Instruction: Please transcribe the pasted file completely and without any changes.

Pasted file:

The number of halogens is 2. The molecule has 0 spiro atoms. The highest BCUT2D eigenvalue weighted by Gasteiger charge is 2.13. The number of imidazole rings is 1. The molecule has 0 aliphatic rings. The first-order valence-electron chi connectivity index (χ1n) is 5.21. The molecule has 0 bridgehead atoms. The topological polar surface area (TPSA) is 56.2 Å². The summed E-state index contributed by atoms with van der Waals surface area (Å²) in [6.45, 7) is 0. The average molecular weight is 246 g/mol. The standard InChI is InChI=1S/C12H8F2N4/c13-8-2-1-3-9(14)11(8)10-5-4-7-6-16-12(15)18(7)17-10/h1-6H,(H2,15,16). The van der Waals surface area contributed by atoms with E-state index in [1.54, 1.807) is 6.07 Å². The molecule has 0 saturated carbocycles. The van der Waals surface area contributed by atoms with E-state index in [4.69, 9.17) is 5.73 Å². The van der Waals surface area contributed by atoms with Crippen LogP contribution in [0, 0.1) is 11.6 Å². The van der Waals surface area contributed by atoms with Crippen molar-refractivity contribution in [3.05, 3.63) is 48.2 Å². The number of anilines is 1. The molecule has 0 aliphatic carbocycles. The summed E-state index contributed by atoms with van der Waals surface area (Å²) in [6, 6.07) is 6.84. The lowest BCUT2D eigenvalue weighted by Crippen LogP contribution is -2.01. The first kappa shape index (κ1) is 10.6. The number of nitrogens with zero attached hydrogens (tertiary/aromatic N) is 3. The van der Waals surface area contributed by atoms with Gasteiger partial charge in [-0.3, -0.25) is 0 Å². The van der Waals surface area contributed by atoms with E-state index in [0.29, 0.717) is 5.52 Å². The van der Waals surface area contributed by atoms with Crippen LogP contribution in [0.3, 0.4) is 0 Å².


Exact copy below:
The number of halogens is 2. The molecule has 0 spiro atoms. The highest BCUT2D eigenvalue weighted by Gasteiger charge is 2.13. The number of imidazole rings is 1. The molecule has 0 aliphatic rings. The first-order valence-electron chi connectivity index (χ1n) is 5.21. The molecule has 0 bridgehead atoms. The topological polar surface area (TPSA) is 56.2 Å². The summed E-state index contributed by atoms with van der Waals surface area (Å²) in [6.45, 7) is 0. The average molecular weight is 246 g/mol. The standard InChI is InChI=1S/C12H8F2N4/c13-8-2-1-3-9(14)11(8)10-5-4-7-6-16-12(15)18(7)17-10/h1-6H,(H2,15,16). The van der Waals surface area contributed by atoms with E-state index in [1.54, 1.807) is 6.07 Å². The molecule has 0 saturated carbocycles. The van der Waals surface area contributed by atoms with E-state index in [4.69, 9.17) is 5.73 Å². The van der Waals surface area contributed by atoms with Crippen LogP contribution in [0, 0.1) is 11.6 Å². The van der Waals surface area contributed by atoms with Crippen molar-refractivity contribution in [3.05, 3.63) is 48.2 Å². The number of anilines is 1. The molecule has 0 aliphatic carbocycles. The summed E-state index contributed by atoms with van der Waals surface area (Å²) in [6, 6.07) is 6.84. The lowest BCUT2D eigenvalue weighted by Crippen LogP contribution is -2.01. The first kappa shape index (κ1) is 10.6. The number of nitrogens with zero attached hydrogens (tertiary/aromatic N) is 3. The van der Waals surface area contributed by atoms with Gasteiger partial charge in [-0.3, -0.25) is 0 Å². The van der Waals surface area contributed by atoms with E-state index in [0.29, 0.717) is 5.52 Å². The van der Waals surface area contributed by atoms with Crippen LogP contribution in [0.3, 0.4) is 0 Å².